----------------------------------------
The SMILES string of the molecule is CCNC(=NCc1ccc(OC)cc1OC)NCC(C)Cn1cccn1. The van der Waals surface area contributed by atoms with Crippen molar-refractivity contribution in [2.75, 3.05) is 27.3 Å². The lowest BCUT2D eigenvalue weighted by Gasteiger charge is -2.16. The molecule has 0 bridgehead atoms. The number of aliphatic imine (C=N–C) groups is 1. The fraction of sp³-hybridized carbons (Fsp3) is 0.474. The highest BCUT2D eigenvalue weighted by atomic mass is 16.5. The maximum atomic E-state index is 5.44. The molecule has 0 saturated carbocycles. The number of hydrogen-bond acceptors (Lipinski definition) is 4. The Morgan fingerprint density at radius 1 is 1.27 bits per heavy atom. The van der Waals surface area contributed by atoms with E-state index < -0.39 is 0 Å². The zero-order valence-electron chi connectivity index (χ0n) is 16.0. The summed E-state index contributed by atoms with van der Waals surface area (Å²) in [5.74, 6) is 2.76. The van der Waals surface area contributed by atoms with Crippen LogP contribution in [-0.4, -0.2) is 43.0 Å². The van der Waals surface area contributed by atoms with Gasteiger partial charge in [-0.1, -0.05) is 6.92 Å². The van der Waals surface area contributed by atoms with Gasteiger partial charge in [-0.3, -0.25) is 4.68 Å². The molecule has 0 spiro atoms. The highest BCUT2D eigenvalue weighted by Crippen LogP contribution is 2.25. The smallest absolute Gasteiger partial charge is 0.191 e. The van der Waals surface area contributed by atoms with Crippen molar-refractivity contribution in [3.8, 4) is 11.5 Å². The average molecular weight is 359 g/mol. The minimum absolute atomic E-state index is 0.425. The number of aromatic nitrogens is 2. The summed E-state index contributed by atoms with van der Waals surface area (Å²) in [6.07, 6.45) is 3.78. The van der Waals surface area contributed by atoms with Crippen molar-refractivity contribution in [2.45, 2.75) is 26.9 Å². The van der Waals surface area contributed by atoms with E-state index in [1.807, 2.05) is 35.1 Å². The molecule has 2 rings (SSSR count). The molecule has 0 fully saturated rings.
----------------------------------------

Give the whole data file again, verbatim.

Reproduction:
The SMILES string of the molecule is CCNC(=NCc1ccc(OC)cc1OC)NCC(C)Cn1cccn1. The van der Waals surface area contributed by atoms with Crippen molar-refractivity contribution in [2.75, 3.05) is 27.3 Å². The lowest BCUT2D eigenvalue weighted by Gasteiger charge is -2.16. The molecule has 0 bridgehead atoms. The number of aliphatic imine (C=N–C) groups is 1. The fraction of sp³-hybridized carbons (Fsp3) is 0.474. The highest BCUT2D eigenvalue weighted by atomic mass is 16.5. The maximum atomic E-state index is 5.44. The molecule has 0 saturated carbocycles. The number of hydrogen-bond acceptors (Lipinski definition) is 4. The Morgan fingerprint density at radius 1 is 1.27 bits per heavy atom. The van der Waals surface area contributed by atoms with E-state index < -0.39 is 0 Å². The zero-order valence-electron chi connectivity index (χ0n) is 16.0. The summed E-state index contributed by atoms with van der Waals surface area (Å²) in [5.74, 6) is 2.76. The van der Waals surface area contributed by atoms with Crippen LogP contribution in [-0.4, -0.2) is 43.0 Å². The van der Waals surface area contributed by atoms with Gasteiger partial charge in [-0.1, -0.05) is 6.92 Å². The van der Waals surface area contributed by atoms with Gasteiger partial charge in [-0.3, -0.25) is 4.68 Å². The molecule has 0 spiro atoms. The highest BCUT2D eigenvalue weighted by Crippen LogP contribution is 2.25. The smallest absolute Gasteiger partial charge is 0.191 e. The van der Waals surface area contributed by atoms with Crippen molar-refractivity contribution in [3.8, 4) is 11.5 Å². The average molecular weight is 359 g/mol. The minimum absolute atomic E-state index is 0.425. The number of aromatic nitrogens is 2. The summed E-state index contributed by atoms with van der Waals surface area (Å²) in [6.07, 6.45) is 3.78. The van der Waals surface area contributed by atoms with Crippen molar-refractivity contribution in [2.45, 2.75) is 26.9 Å². The van der Waals surface area contributed by atoms with E-state index in [1.807, 2.05) is 35.1 Å². The molecule has 2 rings (SSSR count). The molecule has 0 fully saturated rings.